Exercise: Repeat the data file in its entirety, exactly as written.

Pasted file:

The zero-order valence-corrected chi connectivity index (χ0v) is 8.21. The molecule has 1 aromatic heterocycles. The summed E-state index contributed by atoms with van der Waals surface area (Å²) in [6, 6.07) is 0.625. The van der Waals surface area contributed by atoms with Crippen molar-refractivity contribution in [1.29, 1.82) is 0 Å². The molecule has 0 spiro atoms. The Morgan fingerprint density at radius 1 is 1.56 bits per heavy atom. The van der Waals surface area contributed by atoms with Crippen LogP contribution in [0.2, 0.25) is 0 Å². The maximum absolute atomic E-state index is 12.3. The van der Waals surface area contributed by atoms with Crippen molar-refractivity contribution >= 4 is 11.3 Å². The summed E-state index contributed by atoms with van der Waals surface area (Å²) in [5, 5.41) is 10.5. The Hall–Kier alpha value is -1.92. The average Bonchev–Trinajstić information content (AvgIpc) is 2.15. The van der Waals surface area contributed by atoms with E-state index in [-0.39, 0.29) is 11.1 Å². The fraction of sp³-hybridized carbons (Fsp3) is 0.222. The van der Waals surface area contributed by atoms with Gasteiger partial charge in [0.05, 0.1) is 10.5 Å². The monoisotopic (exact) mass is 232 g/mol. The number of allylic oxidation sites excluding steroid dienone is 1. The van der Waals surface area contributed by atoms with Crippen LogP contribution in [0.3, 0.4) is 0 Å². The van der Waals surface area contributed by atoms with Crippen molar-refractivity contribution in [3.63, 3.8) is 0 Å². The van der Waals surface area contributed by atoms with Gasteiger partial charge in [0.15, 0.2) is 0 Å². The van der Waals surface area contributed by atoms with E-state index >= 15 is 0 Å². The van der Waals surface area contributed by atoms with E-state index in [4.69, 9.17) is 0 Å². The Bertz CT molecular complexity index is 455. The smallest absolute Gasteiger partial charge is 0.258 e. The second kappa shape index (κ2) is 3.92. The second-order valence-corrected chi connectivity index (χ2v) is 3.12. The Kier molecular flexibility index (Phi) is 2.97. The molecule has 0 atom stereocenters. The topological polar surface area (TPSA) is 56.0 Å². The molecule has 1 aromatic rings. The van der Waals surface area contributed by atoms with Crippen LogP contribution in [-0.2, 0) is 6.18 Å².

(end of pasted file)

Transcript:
The zero-order valence-corrected chi connectivity index (χ0v) is 8.21. The molecule has 1 aromatic heterocycles. The summed E-state index contributed by atoms with van der Waals surface area (Å²) in [6, 6.07) is 0.625. The van der Waals surface area contributed by atoms with Crippen molar-refractivity contribution in [1.29, 1.82) is 0 Å². The molecule has 0 spiro atoms. The Morgan fingerprint density at radius 1 is 1.56 bits per heavy atom. The van der Waals surface area contributed by atoms with Crippen LogP contribution in [0.2, 0.25) is 0 Å². The maximum absolute atomic E-state index is 12.3. The van der Waals surface area contributed by atoms with Crippen molar-refractivity contribution >= 4 is 11.3 Å². The summed E-state index contributed by atoms with van der Waals surface area (Å²) in [5, 5.41) is 10.5. The Hall–Kier alpha value is -1.92. The average Bonchev–Trinajstić information content (AvgIpc) is 2.15. The van der Waals surface area contributed by atoms with E-state index in [-0.39, 0.29) is 11.1 Å². The fraction of sp³-hybridized carbons (Fsp3) is 0.222. The van der Waals surface area contributed by atoms with Gasteiger partial charge in [0.05, 0.1) is 10.5 Å². The monoisotopic (exact) mass is 232 g/mol. The number of allylic oxidation sites excluding steroid dienone is 1. The van der Waals surface area contributed by atoms with Crippen LogP contribution in [0.3, 0.4) is 0 Å². The van der Waals surface area contributed by atoms with Crippen molar-refractivity contribution in [3.63, 3.8) is 0 Å². The van der Waals surface area contributed by atoms with Gasteiger partial charge in [0.15, 0.2) is 0 Å². The van der Waals surface area contributed by atoms with E-state index >= 15 is 0 Å². The van der Waals surface area contributed by atoms with E-state index in [4.69, 9.17) is 0 Å². The Bertz CT molecular complexity index is 455. The smallest absolute Gasteiger partial charge is 0.258 e. The second kappa shape index (κ2) is 3.92. The second-order valence-corrected chi connectivity index (χ2v) is 3.12. The Kier molecular flexibility index (Phi) is 2.97. The molecule has 0 atom stereocenters. The topological polar surface area (TPSA) is 56.0 Å². The molecule has 1 aromatic rings. The van der Waals surface area contributed by atoms with Crippen LogP contribution in [-0.2, 0) is 6.18 Å².